Of course that might not be so simple; as Abraham explains in his book, many market participants benefit from maintaining the status quo. However, the author is optimistic, argued that there’s always potential for innovation, even it it’s difficult to predict.
For example, he stated that five years ago, no one was expecting a shakeup of the taxi industry. Even though the system is expensive and inefficient, change wouldn’t have seemed possible. “But then three years later, Uber comes in and Uber changes the market,” he said.
He added, ”I think it would be very hard to create a market for some of these materials because of the specialty grades that they trade in — but there are things that can happen.”
Beyond technological, environmental and production concerns surrounding rare metals, Abraham devotes a chapter of his book to the corporate challenges that plague the sector, from the near monopoly held by Brazil’s Companhia Brasileira de Metalurgia e Mineração over the niobium market, to the challenges faced by junior rare earths companies trying to get their projects off the ground.
“The challenge is that junior mining companies are like biotech start-ups; most, even those with the most promising projects, will fail,” he writes. “But without biotech, the next great cancer drug won’t be developed; without these junior miners, the world won’t have the ingredients for the next green power source.”
That said, he also pulls no punches when describing the junior mining space, stating that, “[a]lthough outright fraud is very rare, junior mining companies have a history of playing fast and loose with their business plans, a practice that has seeded a legacy of mistrust.” To be sure, junior rare earths investors have as big a task in front of them as any when it comes to doing due diligence on investments in the space.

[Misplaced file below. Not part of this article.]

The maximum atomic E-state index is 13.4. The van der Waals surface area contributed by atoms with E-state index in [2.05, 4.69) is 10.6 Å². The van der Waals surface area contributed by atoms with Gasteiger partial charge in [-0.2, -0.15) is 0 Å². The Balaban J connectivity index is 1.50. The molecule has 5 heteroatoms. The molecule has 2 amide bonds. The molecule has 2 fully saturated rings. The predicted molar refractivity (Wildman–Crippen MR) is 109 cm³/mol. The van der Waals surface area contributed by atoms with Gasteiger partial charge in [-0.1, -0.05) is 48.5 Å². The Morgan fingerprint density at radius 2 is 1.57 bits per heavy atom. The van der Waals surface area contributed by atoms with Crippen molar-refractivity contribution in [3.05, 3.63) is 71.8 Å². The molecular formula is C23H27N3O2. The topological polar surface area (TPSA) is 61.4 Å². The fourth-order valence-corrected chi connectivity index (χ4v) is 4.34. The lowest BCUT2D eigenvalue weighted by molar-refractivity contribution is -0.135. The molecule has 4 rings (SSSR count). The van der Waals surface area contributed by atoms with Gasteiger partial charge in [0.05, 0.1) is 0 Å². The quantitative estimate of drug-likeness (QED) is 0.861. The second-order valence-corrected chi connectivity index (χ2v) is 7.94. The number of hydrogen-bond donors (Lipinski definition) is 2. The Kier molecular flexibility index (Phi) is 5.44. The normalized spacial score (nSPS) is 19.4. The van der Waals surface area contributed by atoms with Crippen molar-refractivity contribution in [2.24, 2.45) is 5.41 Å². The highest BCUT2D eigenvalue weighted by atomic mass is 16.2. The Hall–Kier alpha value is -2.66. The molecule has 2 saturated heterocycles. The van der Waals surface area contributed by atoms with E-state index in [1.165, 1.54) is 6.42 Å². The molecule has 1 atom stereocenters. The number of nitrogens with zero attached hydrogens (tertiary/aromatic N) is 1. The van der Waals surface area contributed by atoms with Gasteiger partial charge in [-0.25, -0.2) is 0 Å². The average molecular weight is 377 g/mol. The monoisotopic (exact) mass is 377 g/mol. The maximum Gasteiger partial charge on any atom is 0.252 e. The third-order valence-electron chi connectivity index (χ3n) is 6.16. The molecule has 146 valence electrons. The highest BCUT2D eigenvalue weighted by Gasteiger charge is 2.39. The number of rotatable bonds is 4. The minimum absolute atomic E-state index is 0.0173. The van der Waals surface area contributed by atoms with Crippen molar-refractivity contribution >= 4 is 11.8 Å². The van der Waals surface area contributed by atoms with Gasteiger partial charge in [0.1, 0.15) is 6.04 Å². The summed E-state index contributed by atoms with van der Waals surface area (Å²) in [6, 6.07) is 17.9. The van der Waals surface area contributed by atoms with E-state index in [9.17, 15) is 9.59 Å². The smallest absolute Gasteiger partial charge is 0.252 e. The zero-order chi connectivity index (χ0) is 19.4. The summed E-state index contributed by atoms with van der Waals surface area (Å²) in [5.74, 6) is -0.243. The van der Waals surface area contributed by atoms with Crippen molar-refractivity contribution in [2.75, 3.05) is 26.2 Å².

When asked what junior mining companies could do to improve investor confidence in the space, Abraham simply replied that “candor” would go a long way.
“It’s really hard, because nuance doesn’t sell,” he said. “So showing that you’re the biggest or you’re the best or you’re the most efficient, and ‘we’re just one step away from becoming the next great mine’ is helpful. But when there’s a cacophony of everyone doing that, you have a lack of trust in the sector.”
Still, Abraham conceded that he understands the pressure to be positive and keep projects going, especially when people’s livelihoods are at stake. “They face a tough calculus,” he said.
What can investors do?
Certainly, the rare metals sector can be a difficult one to follow. “The Elements of Power” provides as thorough an introduction as any to the space, but as investors will find, getting a clear picture is easier said than done.
So what’s an interested investor to do? Abraham suggested that the best thing is to “ask the dumb questions” for a start.
“When I started in this sector, I wouldn’t ask questions if I felt it would reveal my naivete or my newness to the sector,” he said. “But the longer I’ve been it it, you realize, you must ask the dumb questions, because they’re not always dumb. There are so many different metals, and you’re right to ask those questions.”
And if investors can’t get a straight answer? “Then that’s your answer,” he said. “Move on.”
Securities Disclosure: I, Teresa Matich, hold no direct investment interest in any company mentioned in this article.